You must start the next pack during the fourth week of your previous pack. It's easy to forget this if you are used to taking birth control pills in the traditional way.

It may help to pop all of the inactive pills out of the pack as soon as you get it, so you don't accidentally take them out of habit.

If you have a reminder about when to start your next pill pack set on your phone or marked on your calendar, be sure to adjust it.

Is It Safe to Skip Periods?

When it comes to research on the safety of skipping periods, studies have consistently shown that it is safe and won't cause any long-term problems.

Many experts say there is no medical or health need for you to have a "withdrawal bleed" period on birth control.

It's fine to skip the placebo pills because they don't have medication in them. But they are useful for helping you keep track of when it's time to start a new pack of pills.

As long as you take the active pills at the right times, skipping the placebo pills will not make your birth control less effective.

If you have any concerns about using the pill to skip a period, talk to a healthcare provider.

Potential Risks

There are some other risks of using birth control to skip your period that you should be aware of:

You Might Miss That You’re Pregnant

While the pill is an effective form of birth control when used correctly, it’s not perfect. If you’re skipping your period with the pill, you won’t have a missed expected period as a possible early sign that you’re pregnant.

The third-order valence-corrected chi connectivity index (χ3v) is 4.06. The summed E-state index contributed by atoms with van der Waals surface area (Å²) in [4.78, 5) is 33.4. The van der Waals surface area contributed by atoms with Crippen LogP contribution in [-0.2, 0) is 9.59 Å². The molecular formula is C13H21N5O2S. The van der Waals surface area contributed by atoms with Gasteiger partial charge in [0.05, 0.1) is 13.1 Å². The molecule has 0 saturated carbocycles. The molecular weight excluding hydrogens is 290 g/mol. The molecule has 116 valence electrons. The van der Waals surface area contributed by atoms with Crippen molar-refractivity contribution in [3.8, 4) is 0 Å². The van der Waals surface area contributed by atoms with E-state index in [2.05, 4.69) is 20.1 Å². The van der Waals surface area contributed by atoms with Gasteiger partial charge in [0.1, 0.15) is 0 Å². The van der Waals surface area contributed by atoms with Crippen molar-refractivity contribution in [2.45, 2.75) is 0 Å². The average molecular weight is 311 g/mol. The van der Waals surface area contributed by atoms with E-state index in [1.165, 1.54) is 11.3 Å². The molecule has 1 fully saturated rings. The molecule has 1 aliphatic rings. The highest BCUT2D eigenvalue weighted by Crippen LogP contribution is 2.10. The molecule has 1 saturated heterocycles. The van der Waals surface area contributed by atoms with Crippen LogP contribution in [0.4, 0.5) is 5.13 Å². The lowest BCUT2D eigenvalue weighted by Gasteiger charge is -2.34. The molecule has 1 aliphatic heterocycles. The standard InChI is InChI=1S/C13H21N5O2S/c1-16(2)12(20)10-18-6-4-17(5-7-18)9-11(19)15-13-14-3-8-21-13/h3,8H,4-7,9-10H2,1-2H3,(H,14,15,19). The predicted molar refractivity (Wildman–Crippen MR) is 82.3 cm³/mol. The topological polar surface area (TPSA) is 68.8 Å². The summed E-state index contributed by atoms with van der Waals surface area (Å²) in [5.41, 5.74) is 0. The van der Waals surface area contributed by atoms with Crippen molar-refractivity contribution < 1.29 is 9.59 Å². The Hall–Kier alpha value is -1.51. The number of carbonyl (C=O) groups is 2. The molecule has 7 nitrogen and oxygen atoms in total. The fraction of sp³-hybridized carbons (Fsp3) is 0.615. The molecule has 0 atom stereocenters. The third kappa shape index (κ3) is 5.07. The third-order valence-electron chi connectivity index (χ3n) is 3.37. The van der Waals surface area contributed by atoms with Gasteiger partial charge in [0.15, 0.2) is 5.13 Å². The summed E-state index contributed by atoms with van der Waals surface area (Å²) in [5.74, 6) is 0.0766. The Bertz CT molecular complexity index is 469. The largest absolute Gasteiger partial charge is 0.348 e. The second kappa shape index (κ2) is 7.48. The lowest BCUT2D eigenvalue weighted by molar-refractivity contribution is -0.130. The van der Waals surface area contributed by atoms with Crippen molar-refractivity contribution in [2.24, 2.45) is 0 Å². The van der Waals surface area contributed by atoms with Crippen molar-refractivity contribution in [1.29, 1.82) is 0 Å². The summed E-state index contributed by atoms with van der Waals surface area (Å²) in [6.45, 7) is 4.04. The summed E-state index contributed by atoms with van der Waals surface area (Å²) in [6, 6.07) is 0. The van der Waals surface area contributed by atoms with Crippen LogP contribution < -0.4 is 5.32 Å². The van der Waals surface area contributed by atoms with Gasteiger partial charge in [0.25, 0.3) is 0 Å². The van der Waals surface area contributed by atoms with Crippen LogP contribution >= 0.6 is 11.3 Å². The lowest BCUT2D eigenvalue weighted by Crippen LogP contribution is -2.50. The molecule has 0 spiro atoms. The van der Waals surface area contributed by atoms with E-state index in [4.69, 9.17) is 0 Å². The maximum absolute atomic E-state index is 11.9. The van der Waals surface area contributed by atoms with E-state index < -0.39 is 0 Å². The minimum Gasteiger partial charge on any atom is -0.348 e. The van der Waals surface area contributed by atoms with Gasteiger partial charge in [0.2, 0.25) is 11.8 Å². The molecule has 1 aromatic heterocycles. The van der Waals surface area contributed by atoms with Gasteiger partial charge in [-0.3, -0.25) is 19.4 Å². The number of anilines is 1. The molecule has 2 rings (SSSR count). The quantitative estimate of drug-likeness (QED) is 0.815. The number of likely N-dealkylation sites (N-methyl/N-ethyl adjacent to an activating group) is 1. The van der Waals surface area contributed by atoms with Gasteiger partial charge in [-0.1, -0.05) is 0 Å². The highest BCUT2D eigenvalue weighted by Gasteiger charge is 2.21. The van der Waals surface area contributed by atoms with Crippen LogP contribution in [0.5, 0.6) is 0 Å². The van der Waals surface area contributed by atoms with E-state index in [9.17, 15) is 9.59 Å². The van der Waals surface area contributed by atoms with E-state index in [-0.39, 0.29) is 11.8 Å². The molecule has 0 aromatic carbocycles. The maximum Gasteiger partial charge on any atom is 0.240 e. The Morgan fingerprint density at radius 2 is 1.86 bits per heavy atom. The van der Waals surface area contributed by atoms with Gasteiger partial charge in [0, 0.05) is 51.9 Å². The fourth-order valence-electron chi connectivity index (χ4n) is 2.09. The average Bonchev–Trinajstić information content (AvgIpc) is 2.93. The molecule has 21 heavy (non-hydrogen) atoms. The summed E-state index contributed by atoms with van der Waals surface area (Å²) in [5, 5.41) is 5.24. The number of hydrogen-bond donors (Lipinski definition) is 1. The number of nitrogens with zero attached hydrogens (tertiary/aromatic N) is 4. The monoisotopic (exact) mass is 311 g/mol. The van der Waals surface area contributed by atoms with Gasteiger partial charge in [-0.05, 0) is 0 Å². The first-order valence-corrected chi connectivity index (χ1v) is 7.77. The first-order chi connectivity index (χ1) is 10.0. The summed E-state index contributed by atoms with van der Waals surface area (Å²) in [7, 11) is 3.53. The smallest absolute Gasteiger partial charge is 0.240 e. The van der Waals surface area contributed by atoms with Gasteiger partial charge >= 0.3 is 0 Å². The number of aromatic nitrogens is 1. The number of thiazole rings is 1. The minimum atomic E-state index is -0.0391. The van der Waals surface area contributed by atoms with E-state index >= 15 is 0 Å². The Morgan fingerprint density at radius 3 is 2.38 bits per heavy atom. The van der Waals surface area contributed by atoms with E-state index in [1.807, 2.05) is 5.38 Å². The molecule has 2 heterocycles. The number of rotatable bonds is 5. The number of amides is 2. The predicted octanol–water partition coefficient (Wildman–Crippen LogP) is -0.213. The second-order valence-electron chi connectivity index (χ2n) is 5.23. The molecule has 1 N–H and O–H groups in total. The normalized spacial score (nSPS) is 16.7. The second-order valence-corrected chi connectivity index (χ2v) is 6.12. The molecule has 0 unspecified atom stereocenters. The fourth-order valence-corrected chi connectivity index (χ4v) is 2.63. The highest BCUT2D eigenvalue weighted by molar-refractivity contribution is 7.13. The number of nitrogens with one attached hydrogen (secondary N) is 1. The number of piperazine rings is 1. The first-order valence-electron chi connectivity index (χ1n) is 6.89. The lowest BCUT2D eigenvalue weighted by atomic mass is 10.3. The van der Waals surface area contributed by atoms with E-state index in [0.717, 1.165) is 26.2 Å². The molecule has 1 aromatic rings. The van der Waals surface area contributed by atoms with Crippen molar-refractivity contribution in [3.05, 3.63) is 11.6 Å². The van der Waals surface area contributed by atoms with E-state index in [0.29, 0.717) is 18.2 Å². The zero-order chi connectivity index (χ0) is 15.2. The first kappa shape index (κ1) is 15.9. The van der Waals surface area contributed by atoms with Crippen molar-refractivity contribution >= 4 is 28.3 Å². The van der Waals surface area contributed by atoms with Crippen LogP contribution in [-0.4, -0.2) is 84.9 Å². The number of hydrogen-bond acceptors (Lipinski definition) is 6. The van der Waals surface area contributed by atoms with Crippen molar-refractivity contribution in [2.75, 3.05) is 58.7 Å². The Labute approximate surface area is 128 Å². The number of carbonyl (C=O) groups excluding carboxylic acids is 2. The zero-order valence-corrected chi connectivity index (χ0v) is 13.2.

You Might Not Realize You Have a Health Condition

Your period can tell you a lot about your health. Sometimes, when things aren’t going as usual with your monthly flow, it can be a sign that you have a condition like endometriosis, polycystic ovary syndrome (PCOS), or even a thyroid condition.

Not getting regular periods can also be a sign that you're overexercising or not eating enough.

Using birth control to skip periods means you won't get these messages from your body.

You May Have Spotting

When you change up how you’re taking your birth control, you might have some breakthrough bleeding the week you would have had the withdrawal bleed (though it probably won’t be as heavy or last as long).

You may also have some spotting at other times in your cycle as your body tries to adjust to the hormonal shifts.

It should get better over time, but it can be frustrating and inconvenient.

You Might Forget to Take Your Pills

The placebo pills don't have an effect on your body, but they do help you stay on track with taking your birth control.

If you plan to skip the week of inactive pills and start a new pack, but forget or don’t get a new pack in time, you could get thrown off your routine and the pill may not be as effective.


To skip a period using birth control, take the three weeks of hormone-containing pills, then skip the week of placebo pills. Start a new pack of pills instead.

It is safe to skip this "period" if you want to. You may have spotting or "breakthrough bleeding" during the week when you would have bled, but it should be lighter than your regular withdrawal bleed. If you skip your period long-term, you may find that the spotting eventually goes away.

Skipping a period with the pill won't make your birth control less effective. Just make sure you have enough pill packs and that you follow the steps above.

11 Sources
Verywell Health uses only high-quality sources, including peer-reviewed studies, to support the facts within our articles. Read our editorial process to learn more about how we fact-check and keep our content accurate, reliable, and trustworthy.
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Additional Reading

By Dawn Stacey, PhD, LMHC
Dawn Stacey, PhD, LMHC, is a published author, college professor, and mental health consultant with over 15 years of counseling experience.